A trip to Odessa
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A trip to Odessa

Rockland girls learn, grow, and teach in Ukranian orphanage setting

Students from Ateres Bais Yaakov Rockland in Hempstead, N.Y., pose with their charges at the orphanage run by Tikva in Odessa, Ukraine.
Students from Ateres Bais Yaakov Rockland in Hempstead, N.Y., pose with their charges at the orphanage run by Tikva in Odessa, Ukraine.

Learning to appreciate what you have, and gaining an awareness that we are responsible for Jews all over the world, are valuable lessons. Learning that while helping others and forming lasting relationships is even more precious.

That’s why the 11th-graders at Ateres Bais Yaakov Rockland in New Hempstead visit Odessa, and why they come back with a heightened sense of purpose.

Rabbi Aaron Fink, the dean of the school since its founding, said he got the idea for the visit from another school that sent students to the former Soviet Union. “I saw the impact on the community and the kids,” he said.

His school, founded in 2000 and serving some 430 students, began by sending the girls to Kiev, “but after a while they couldn’t support our school program,” Rabbi Fink said. “We have certain parameters — for example, a dormitory setting rather than private homes. When Kiev began not to fit, we found Tikva in Odessa. It’s a phenomenal organization doing amazing work.” The Bais Yaakov girls have worked in the orphanage there for the last 10 years.

According to its website, “Tikva is a rescue aid and educational organization saving the lives of at-risk Jewish children and relieving the suffering of impoverished Jewish families in Odessa, Ukraine. [It] has also been a pioneer in the revitalization of Jewish life in Odessa, reaching into the heart of the Jewish community to rebuild Jewish identity destroyed by decades of persecution and communist rule.”

Bais Yaakov 11th-graders gather at one of the Jewish holy sites in Ukraine during the two-week visit.

The site goes on to note that “Thousands of Jewish children, even those living in supportive family settings, go hungry every day in Ukraine. Given the extremely low wages (the average being $50 per month) and lack of extensive social safety nets like those of Western Europe, many parents cannot cope and abandon their children out of sheer desperation. It is estimated that approximately 2,500 Jewish children are still orphaned or homeless in Ukraine.” These are the children rescued by Tikva.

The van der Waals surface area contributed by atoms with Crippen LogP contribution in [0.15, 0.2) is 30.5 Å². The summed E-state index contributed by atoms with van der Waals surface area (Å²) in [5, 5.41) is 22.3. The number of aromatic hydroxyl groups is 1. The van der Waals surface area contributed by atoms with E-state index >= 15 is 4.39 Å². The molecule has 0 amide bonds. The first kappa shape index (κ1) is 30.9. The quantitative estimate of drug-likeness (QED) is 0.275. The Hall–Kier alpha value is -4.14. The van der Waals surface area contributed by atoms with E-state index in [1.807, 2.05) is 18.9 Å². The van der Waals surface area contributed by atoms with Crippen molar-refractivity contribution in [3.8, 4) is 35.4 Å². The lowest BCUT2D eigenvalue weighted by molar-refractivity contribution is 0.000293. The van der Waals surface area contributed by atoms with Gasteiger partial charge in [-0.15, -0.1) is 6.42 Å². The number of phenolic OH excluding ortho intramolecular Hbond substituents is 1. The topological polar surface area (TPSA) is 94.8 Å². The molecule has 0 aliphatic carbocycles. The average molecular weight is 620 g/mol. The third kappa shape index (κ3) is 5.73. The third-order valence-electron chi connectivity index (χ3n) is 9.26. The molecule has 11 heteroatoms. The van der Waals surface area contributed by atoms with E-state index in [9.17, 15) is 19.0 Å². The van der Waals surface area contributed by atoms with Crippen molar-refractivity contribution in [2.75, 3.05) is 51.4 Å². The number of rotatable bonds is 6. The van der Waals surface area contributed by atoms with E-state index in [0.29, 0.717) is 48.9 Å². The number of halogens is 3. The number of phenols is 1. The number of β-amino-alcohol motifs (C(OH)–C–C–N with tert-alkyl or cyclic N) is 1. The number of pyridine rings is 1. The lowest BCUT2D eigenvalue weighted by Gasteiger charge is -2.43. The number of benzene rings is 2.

This year, 16 Rockland students went to Odessa for two weeks, from late January to early February. Most of the cost is borne by the students themselves. “They stay in the orphanage with the girls there,” Rabbi Fink said. “They do teaching, provide extracurricular activities, and serve as role models. They also bring a lot of ruach.”

When the girls return home, they bring with them “an appreciation for what they have here and an appreciation for the worldwide interconnectivity of Jews,” he continued. “They gain a sense of responsibility for Jews across the world. These are family. Understanding that all Jews are family is a big deal.”

His goal in creating the program was for the girls “to begin to create a reality of what they’ve already learned — to transform the academic and give it practical and relevant meaning. They know it but now have a chance to put it to use,” combining both their intellectual knowledge and emotional sensitivity.

“They become the teachers, taking their own knowledge and making it real,” he said.

When they return from Odessa, the girls discuss their experiences at a full assembly — “what they accomplished, what they gained, gave, and saw.” They also create a web group to maintain connections with the children they visited. In addition, the orphanage runs a day camp in late June, and many of the girls go back to work as counselors.

Bais Yaakov students enjoy fun moments with youngsters at Tikva in Odessa.

During their two-week visit in January, the girls take a trip to visit holy places in Ukraine, including the graves of the Baal Shem Tov, Rabbi Levi Yitzchak of Berdichev, and Rabbi Nachman of Uman. “They make a pilgrimage of prayer,” Rabbi Fink said. “They also go to some Holocaust shrines where Jews were murdered.”

In an email sent to parents on “Day 5!” by Batsheva Fink, the rabbi’s daughter — who was part of the two-week trip — the girls’ enthusiasm is palpable: “We had yet another incredible day! In the morning we went to school and your daughters went into the classroom and played games, did crafts, activities and gave love to the kids. They really saw the fruits of their labor. The Tikva girls loved every minute of it. Their hard work really paid off and they should be proud! After school we went to the shul for lunch. While we enjoyed grilled cheese, we heard from a Tikva graduate, Marina. Marina spoke to us about what it meant to her when the Ateres girls came and what an impact it makes on the girls. Marina ended off by telling us she is now married, with a good job, and part of the community, and how Ateres girls helped to bring her to where she is today.”

Also, Batsheva wrote, “We went to visit two homes of the mothers of kids in the dorm. What we saw was a shack with a bed, an outdoor fire pit, an outdoor bathroom — it was something we never could’ve imagined. To see where these kids come from gave us a much deeper appreciation for what we have, and a greater desire to give.”

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